Editorial Board members’ duties are as follows:

  • Assist PACFTB faculty and staff in reviewing incoming submissions pertaining to one’s assigned areas of expertise.
  • Assist PACFTB faculty and staff in identifying and prioritizing cultural and literary topics, categories, and biographies to be added to the project.
  • Identify potential authors within one’s geographic and other communities; communicate the project’s purpose, priorities, and procedures to them; and assist PACFTB faculty and staff in reviewing authors’ contributions to the project.
  • Assist authors in using primary and secondary information sources pertaining to one’s assigned areas of expertise.
  • Notify PACFTB faculty and staff of, and assist with, opportunities to promote the project to educators, librarians, historical society and museum employees, and other potential users within one’s assigned areas of expertise.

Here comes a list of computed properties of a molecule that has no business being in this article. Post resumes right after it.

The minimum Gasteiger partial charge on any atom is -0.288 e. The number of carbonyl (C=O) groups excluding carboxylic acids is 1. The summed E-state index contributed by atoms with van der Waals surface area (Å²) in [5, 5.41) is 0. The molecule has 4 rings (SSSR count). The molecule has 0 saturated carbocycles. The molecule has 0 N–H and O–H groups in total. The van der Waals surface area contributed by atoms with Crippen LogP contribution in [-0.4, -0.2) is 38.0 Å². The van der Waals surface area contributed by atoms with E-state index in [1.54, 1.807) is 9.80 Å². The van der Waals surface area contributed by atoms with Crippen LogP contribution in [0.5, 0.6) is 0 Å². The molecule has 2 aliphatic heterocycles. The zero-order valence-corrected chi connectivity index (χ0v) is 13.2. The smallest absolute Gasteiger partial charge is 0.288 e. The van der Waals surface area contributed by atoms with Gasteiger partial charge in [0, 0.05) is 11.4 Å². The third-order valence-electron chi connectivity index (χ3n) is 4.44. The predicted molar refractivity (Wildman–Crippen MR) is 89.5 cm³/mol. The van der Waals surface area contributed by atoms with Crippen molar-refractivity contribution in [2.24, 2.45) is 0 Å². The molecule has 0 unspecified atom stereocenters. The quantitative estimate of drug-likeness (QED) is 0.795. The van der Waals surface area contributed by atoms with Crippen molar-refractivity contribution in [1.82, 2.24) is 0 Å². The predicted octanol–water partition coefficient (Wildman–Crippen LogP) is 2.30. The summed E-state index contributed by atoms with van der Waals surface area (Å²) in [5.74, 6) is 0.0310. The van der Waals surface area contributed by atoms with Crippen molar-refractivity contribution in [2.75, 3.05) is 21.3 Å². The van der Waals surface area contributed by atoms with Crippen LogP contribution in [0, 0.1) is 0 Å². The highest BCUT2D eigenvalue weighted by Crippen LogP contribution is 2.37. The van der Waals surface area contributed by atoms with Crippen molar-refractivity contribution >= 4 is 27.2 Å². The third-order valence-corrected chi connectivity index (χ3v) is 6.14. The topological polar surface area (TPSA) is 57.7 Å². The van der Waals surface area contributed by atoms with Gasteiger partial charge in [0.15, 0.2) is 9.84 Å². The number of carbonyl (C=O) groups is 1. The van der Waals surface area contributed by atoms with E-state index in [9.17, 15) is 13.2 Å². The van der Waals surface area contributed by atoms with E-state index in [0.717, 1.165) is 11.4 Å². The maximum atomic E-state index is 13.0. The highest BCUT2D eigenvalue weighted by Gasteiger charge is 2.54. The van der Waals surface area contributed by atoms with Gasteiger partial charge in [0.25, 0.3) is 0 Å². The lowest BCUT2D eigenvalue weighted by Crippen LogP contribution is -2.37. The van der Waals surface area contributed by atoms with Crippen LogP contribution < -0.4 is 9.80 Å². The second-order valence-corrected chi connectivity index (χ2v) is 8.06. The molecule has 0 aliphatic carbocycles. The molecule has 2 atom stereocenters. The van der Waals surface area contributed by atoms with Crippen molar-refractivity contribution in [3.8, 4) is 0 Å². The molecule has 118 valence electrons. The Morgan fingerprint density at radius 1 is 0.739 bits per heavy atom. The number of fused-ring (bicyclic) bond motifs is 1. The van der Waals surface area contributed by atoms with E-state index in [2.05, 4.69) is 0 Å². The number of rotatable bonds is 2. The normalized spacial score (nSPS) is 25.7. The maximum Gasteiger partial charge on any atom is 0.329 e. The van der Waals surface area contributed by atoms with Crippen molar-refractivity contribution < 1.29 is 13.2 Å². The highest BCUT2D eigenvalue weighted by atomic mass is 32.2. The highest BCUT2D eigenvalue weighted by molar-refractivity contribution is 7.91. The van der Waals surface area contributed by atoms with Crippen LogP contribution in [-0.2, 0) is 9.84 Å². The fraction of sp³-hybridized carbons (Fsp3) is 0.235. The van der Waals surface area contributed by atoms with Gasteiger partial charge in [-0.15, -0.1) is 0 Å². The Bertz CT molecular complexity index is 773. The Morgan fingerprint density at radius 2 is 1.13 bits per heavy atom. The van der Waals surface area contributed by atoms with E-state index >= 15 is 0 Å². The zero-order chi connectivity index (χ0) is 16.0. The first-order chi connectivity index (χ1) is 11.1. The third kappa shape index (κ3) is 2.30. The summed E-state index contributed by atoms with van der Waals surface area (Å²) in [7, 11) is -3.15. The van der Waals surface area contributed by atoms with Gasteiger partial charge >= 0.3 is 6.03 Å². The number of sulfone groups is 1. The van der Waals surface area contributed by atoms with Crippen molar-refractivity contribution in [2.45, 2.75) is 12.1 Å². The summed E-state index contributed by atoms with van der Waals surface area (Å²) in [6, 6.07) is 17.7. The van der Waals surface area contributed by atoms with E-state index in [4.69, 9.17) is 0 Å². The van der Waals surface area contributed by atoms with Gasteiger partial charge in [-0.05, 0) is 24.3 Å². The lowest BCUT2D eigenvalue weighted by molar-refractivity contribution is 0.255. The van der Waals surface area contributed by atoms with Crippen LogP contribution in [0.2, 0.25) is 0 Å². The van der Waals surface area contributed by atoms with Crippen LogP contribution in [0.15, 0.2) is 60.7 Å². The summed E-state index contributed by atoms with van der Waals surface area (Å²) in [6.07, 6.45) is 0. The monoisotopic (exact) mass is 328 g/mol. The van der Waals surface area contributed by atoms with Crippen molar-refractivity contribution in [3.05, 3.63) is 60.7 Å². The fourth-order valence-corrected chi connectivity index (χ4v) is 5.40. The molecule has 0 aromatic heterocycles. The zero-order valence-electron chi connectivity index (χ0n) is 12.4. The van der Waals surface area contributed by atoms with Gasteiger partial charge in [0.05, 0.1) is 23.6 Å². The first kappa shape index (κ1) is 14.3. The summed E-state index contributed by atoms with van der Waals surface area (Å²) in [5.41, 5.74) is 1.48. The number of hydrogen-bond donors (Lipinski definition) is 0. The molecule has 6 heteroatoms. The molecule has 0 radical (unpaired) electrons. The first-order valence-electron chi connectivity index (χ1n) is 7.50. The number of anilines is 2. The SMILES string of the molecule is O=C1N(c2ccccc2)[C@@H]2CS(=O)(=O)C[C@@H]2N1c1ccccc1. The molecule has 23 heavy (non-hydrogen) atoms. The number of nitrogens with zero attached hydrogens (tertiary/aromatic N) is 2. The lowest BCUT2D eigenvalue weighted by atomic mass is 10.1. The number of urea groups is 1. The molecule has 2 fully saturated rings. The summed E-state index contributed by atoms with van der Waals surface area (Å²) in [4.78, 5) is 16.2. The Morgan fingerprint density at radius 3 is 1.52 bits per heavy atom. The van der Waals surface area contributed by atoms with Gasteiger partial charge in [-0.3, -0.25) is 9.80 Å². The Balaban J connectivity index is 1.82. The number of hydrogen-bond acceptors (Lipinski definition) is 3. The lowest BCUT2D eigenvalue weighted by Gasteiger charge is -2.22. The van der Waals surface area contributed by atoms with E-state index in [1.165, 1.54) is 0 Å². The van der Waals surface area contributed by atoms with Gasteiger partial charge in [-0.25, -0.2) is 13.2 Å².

• Assist in assessing and evaluating the Literary and Cultural Heritage Maps project’s websites and advise PACFTB faculty and staff about opportunities for enhancement.
  • Review inclusion criteria, style guides, and other project documentation and advise PACFTB faculty and staff about necessary or desirable revisions.
  • Attend meetings (held virtually, approximately once per month) and assist with other aspects of the project upon request of the project’s administrator (Bernadette A. Lear) 
  • Maintain one’s knowledge of Pennsylvania culture, history, literature, populations, and scholarship by engaging in relevant educational activities or professional development opportunities. 

We are seeking at least 3 new Editorial Board members this year. New members will serve staggered terms of 2 or 3 years (August 1, 2023-July 31, 2025, or August 1, 2023-July 31, 2026), with the possibility of reappointment for additional 2-year terms. Each member will be assigned several Pennsylvania counties contiguous to their location or research interests; chronological periods; populations; and/or subject areas of expertise (such as African American History).